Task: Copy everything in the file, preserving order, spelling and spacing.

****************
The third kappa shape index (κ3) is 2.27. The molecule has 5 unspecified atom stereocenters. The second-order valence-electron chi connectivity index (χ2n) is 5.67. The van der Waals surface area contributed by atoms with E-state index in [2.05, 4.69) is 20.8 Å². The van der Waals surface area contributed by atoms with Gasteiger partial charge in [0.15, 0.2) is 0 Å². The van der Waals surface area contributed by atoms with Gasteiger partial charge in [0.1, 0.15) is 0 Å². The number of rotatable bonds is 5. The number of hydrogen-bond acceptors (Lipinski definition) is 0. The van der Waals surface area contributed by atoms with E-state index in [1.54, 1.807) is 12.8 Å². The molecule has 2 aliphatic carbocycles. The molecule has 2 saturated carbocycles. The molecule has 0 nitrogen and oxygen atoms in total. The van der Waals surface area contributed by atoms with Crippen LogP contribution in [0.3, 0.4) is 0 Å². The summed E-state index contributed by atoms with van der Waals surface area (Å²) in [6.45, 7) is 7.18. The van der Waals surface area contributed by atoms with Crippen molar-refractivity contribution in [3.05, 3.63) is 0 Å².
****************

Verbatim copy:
The third kappa shape index (κ3) is 2.27. The molecule has 5 unspecified atom stereocenters. The second-order valence-electron chi connectivity index (χ2n) is 5.67. The van der Waals surface area contributed by atoms with E-state index in [2.05, 4.69) is 20.8 Å². The van der Waals surface area contributed by atoms with Gasteiger partial charge in [0.15, 0.2) is 0 Å². The van der Waals surface area contributed by atoms with Gasteiger partial charge in [0.1, 0.15) is 0 Å². The number of rotatable bonds is 5. The number of hydrogen-bond acceptors (Lipinski definition) is 0. The van der Waals surface area contributed by atoms with E-state index in [1.54, 1.807) is 12.8 Å². The molecule has 2 aliphatic carbocycles. The molecule has 2 saturated carbocycles. The molecule has 0 nitrogen and oxygen atoms in total. The van der Waals surface area contributed by atoms with Crippen LogP contribution in [0.3, 0.4) is 0 Å². The summed E-state index contributed by atoms with van der Waals surface area (Å²) in [6.45, 7) is 7.18. The van der Waals surface area contributed by atoms with Crippen molar-refractivity contribution in [3.05, 3.63) is 0 Å².